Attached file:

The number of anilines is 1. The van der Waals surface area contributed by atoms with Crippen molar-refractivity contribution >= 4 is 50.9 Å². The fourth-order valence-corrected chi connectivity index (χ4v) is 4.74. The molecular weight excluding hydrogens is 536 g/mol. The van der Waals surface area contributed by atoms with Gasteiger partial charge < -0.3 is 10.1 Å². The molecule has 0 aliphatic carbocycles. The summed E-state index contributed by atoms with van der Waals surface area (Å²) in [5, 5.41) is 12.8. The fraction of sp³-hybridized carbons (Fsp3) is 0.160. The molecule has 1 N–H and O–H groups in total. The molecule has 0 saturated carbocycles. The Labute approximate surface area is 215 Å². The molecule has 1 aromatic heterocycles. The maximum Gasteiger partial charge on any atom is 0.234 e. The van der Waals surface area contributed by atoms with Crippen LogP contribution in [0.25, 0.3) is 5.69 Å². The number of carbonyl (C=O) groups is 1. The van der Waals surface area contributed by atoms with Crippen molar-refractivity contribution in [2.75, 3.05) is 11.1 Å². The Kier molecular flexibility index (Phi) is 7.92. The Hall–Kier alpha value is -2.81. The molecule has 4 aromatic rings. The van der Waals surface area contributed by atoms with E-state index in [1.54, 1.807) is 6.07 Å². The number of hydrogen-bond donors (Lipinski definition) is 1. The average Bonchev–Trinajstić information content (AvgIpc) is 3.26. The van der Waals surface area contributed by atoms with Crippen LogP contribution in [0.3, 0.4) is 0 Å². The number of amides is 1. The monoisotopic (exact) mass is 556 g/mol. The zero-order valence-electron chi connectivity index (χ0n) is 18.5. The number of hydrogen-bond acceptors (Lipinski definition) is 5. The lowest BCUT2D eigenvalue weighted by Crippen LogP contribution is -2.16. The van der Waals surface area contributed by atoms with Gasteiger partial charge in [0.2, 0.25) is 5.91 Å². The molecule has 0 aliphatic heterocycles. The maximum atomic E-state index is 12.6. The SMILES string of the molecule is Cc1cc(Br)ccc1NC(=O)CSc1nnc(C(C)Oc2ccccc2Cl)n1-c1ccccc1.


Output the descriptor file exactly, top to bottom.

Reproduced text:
The number of anilines is 1. The van der Waals surface area contributed by atoms with Crippen molar-refractivity contribution >= 4 is 50.9 Å². The fourth-order valence-corrected chi connectivity index (χ4v) is 4.74. The molecular weight excluding hydrogens is 536 g/mol. The van der Waals surface area contributed by atoms with Gasteiger partial charge < -0.3 is 10.1 Å². The molecule has 0 aliphatic carbocycles. The summed E-state index contributed by atoms with van der Waals surface area (Å²) in [5, 5.41) is 12.8. The fraction of sp³-hybridized carbons (Fsp3) is 0.160. The molecule has 1 N–H and O–H groups in total. The molecule has 0 saturated carbocycles. The Labute approximate surface area is 215 Å². The molecule has 1 aromatic heterocycles. The maximum Gasteiger partial charge on any atom is 0.234 e. The van der Waals surface area contributed by atoms with Crippen LogP contribution in [0.25, 0.3) is 5.69 Å². The number of carbonyl (C=O) groups is 1. The van der Waals surface area contributed by atoms with Crippen molar-refractivity contribution in [2.75, 3.05) is 11.1 Å². The Kier molecular flexibility index (Phi) is 7.92. The Hall–Kier alpha value is -2.81. The molecule has 4 aromatic rings. The van der Waals surface area contributed by atoms with E-state index in [1.54, 1.807) is 6.07 Å². The number of hydrogen-bond donors (Lipinski definition) is 1. The average Bonchev–Trinajstić information content (AvgIpc) is 3.26. The van der Waals surface area contributed by atoms with Crippen LogP contribution in [0.3, 0.4) is 0 Å². The number of amides is 1. The monoisotopic (exact) mass is 556 g/mol. The zero-order valence-electron chi connectivity index (χ0n) is 18.5. The number of hydrogen-bond acceptors (Lipinski definition) is 5. The lowest BCUT2D eigenvalue weighted by Crippen LogP contribution is -2.16. The van der Waals surface area contributed by atoms with Gasteiger partial charge in [0.2, 0.25) is 5.91 Å². The molecule has 0 aliphatic heterocycles. The maximum atomic E-state index is 12.6. The SMILES string of the molecule is Cc1cc(Br)ccc1NC(=O)CSc1nnc(C(C)Oc2ccccc2Cl)n1-c1ccccc1.